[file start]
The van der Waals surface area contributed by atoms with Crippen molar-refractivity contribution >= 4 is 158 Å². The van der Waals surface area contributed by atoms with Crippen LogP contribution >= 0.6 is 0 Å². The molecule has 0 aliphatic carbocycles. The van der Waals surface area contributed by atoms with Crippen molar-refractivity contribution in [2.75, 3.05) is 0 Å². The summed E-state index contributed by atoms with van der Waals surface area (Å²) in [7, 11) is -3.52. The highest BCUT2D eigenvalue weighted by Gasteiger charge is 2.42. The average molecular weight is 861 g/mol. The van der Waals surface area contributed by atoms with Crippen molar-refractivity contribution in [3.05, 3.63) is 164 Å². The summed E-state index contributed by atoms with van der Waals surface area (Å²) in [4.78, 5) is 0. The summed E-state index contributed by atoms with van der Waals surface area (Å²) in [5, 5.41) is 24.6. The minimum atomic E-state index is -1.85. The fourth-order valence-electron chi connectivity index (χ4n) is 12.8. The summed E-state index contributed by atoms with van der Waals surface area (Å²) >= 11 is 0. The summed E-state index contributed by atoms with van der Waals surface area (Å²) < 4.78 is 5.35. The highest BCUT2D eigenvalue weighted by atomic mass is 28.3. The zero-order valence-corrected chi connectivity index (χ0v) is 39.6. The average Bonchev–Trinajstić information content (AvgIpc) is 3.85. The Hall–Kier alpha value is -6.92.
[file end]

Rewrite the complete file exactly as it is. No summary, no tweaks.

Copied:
The van der Waals surface area contributed by atoms with Crippen molar-refractivity contribution >= 4 is 158 Å². The van der Waals surface area contributed by atoms with Crippen LogP contribution >= 0.6 is 0 Å². The molecule has 0 aliphatic carbocycles. The van der Waals surface area contributed by atoms with Crippen molar-refractivity contribution in [2.75, 3.05) is 0 Å². The summed E-state index contributed by atoms with van der Waals surface area (Å²) in [7, 11) is -3.52. The highest BCUT2D eigenvalue weighted by Gasteiger charge is 2.42. The average molecular weight is 861 g/mol. The van der Waals surface area contributed by atoms with Crippen molar-refractivity contribution in [3.05, 3.63) is 164 Å². The summed E-state index contributed by atoms with van der Waals surface area (Å²) in [4.78, 5) is 0. The summed E-state index contributed by atoms with van der Waals surface area (Å²) in [5, 5.41) is 24.6. The minimum atomic E-state index is -1.85. The fourth-order valence-electron chi connectivity index (χ4n) is 12.8. The summed E-state index contributed by atoms with van der Waals surface area (Å²) >= 11 is 0. The summed E-state index contributed by atoms with van der Waals surface area (Å²) < 4.78 is 5.35. The highest BCUT2D eigenvalue weighted by atomic mass is 28.3. The zero-order valence-corrected chi connectivity index (χ0v) is 39.6. The average Bonchev–Trinajstić information content (AvgIpc) is 3.85. The Hall–Kier alpha value is -6.92.